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3 tips to choose the right font for your brand

I’m bit of a font hoarder. I think I mentioned this before, but currently I have more than 500 font families on my iMac and even more that I purchased and not yet installed. 

As a logo and brand designer, I know that my work depends on high-quality fonts. Why? 

Because the right font can easily express the personality and mindset of a brand. The right font can evoke emotions in my client’s audience. Without these trusty little companions, I wouldn’t be able to create good logos. Fonts are as important for me as a paintbrush for a watercolor artist or needles for a seamstress.  

The problem is, we have an insanely huge selection of fonts to choose from. Back in the early days of branding, only a select number of fonts were available. Like the ever-classic Helvetica, created in 1957 by Swiss designer Max Miedinger or the even more ancient Didot and Bodoni first designed in 1780. 

Today, anyone with practice can create a font and sell it online (at Creative MarketMyFonts and other design marketplaces). Therefore, the hunt for the right font can be a long journey with hard decisions. 

In this blog post, I give you the 3 most important tips to choose the right font for your brand. I also share with you a previous freebie (the How to Pair Fonts Like a Pro guide) and my favorite places to find high quality fonts. 



Effective font choices can express the purpose of your design. 

In the case of brand design, you want to highlight the essence of your business: your vision, mission and values and even your brand personality. 

Fonts can express emotions and have their own unique personalities – thanks to their unique shapes and the long history behind their everyday usage.  

There are 3 main font families: 

  • Serif: they have tiny lines at the bottom and top ends of the fonts. They express tradition, history, reliability, safety, wealth. 

  • Sans Serif: these fonts are simple, often geometric. They express modernism, cleanliness, simplicity and minimalism. 

  • Script: these fonts imitate handwriting in many forms (traditional calligraphy, brush lettering, etc.) They express grace, elegance, romance.  

There are also Display Fonts, but I don’t recommend them for branding purposes. In many cases they follow short-lived trends that are not suitable for long-term logo designs. 

When choosing fonts for your brand, analyze their attributes, and choose the one that’s closest to your brand’s personality.  

You can even look at your competition. Don’t copy them. Instead, analyze their font choices and see what emotions it triggers from you. Is it what you want your customers to feel too? 

Uppercase and lowercase forms also matter. All caps format usually expresses authority, power, quality and confidence while lowercase format is friendlier, more open and more playful.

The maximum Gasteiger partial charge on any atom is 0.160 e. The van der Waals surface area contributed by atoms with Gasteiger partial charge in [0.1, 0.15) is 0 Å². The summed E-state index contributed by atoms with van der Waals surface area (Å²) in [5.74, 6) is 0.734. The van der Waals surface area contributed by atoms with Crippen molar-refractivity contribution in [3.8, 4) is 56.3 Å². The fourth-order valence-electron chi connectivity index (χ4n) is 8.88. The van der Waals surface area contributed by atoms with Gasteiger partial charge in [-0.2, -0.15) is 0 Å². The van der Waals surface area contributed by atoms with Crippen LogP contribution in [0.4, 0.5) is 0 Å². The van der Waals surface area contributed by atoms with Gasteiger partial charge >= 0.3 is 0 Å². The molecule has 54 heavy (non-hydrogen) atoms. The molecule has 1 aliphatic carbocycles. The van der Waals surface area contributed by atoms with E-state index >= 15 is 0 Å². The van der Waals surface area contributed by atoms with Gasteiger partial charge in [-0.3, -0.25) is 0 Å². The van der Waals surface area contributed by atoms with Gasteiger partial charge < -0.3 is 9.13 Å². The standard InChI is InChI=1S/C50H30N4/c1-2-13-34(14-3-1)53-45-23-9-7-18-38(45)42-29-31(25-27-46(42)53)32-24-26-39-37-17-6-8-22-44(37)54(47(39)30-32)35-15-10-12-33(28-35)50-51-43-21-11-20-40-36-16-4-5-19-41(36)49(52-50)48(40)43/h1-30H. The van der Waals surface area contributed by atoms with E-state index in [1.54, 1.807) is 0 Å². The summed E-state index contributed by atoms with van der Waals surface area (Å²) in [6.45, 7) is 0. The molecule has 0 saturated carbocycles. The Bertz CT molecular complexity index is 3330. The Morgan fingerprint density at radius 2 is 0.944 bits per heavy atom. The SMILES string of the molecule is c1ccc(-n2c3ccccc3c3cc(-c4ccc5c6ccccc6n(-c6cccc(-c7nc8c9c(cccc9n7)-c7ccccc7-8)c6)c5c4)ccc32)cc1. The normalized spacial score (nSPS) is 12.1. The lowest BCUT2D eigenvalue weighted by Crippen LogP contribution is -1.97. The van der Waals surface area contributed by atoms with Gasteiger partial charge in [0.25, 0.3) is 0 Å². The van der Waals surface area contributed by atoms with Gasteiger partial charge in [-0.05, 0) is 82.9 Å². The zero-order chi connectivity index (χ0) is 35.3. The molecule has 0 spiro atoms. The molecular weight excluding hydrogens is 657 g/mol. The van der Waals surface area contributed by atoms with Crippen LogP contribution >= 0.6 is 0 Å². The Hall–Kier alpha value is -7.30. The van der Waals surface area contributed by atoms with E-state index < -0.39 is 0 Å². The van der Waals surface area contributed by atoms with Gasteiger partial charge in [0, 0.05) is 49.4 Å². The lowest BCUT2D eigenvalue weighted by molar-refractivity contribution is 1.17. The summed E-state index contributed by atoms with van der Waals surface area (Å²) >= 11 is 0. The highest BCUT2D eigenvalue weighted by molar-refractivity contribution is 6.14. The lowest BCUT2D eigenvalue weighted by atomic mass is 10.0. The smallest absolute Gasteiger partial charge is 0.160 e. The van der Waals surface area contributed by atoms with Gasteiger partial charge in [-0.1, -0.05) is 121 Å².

The second most important tip when looking for the right font for your brand is legibility. If your logo is not easy to read, you force your customers to spend more effort than needed. Why should they do so if they don’t even know you? 

Make your logo easy to read! 

The best way to check if a font is legible: print it in 10pt size. Can you easily read it? Can your friends, parents or even your 80-year-old grandma easily read it? If yes, you’re on the right path. If not, you should look for a better font. 


Many novice designers make the mistake of using too many fonts in their project. I understand. When you fell in love with a font, it’s hard to cut it out of your work. 

But less is more, and this is true for your font choices too. In general, you won’t need more than 2 fonts for your logo and brand. If you can go with only one font that’s even better.  

In case of 2 fonts, it’s important to pick those that fit well. You must consider: 

  • Compatible personalities: both fonts should express the same or similar personalities 

  • Contrast: have enough contrast between the two fonts for visual interest and hierarchy 

  • No conflictthe contrast between your chosen fonts shouldn’t be too much. Some aspects (e.g. X-height of fonts) should be similar 

Super font families can help you in font pairing because they include fonts that match each other but have contrast too. The other easy way to go is pairing San Serif fonts with Serifs. 

The above freebie gives you even more tips and hands-on examples for good font pairing. Make sure to check it out. I also included my favorite free font combinations. 


  • DesignCuts: they offer insanely good design bundles every two weeks. Not all of them are font bundles (can be textures, templates, mock-ups) and those are equally good, but the font bundles are the best. Sometimes you can grab $3000 worth of fonts for only $29 
  • Creative Market: lots of script and hand lettered fonts plus free files every week. Make sure to choose extended license if you plan to use the font for commercial projects 
  • MyFonts: not the cheapest place to get fonts from, but you can decide to buy only one typeface or a whole font family. 
  • Pixel Surplus: interesting and unique free fonts, many of them available even for commercial projects. 


What else would you like to learn about fonts and the process of using fonts in brand design? Leave your questions in the comments and don’t forget to grab your free copy of the How to Pair Fonts Like a Pro guide. 

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